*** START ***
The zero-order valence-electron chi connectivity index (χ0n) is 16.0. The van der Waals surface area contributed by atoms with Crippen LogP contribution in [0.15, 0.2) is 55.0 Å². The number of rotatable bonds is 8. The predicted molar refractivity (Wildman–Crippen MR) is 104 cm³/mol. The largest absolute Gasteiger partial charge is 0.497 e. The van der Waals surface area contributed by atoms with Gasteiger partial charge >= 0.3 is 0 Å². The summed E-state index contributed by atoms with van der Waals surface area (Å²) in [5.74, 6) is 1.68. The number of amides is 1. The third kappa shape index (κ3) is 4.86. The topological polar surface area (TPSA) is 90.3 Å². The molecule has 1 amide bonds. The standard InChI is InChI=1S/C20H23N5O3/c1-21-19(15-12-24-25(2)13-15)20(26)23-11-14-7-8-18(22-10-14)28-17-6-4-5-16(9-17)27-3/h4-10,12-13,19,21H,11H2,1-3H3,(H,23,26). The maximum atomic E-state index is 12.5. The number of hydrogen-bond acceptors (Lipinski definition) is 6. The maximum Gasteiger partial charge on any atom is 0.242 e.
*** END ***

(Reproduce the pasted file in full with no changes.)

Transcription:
The zero-order valence-electron chi connectivity index (χ0n) is 16.0. The van der Waals surface area contributed by atoms with Crippen LogP contribution in [0.15, 0.2) is 55.0 Å². The number of rotatable bonds is 8. The predicted molar refractivity (Wildman–Crippen MR) is 104 cm³/mol. The largest absolute Gasteiger partial charge is 0.497 e. The van der Waals surface area contributed by atoms with Gasteiger partial charge >= 0.3 is 0 Å². The summed E-state index contributed by atoms with van der Waals surface area (Å²) in [5.74, 6) is 1.68. The number of amides is 1. The third kappa shape index (κ3) is 4.86. The topological polar surface area (TPSA) is 90.3 Å². The molecule has 1 amide bonds. The standard InChI is InChI=1S/C20H23N5O3/c1-21-19(15-12-24-25(2)13-15)20(26)23-11-14-7-8-18(22-10-14)28-17-6-4-5-16(9-17)27-3/h4-10,12-13,19,21H,11H2,1-3H3,(H,23,26). The maximum atomic E-state index is 12.5. The number of hydrogen-bond acceptors (Lipinski definition) is 6. The maximum Gasteiger partial charge on any atom is 0.242 e.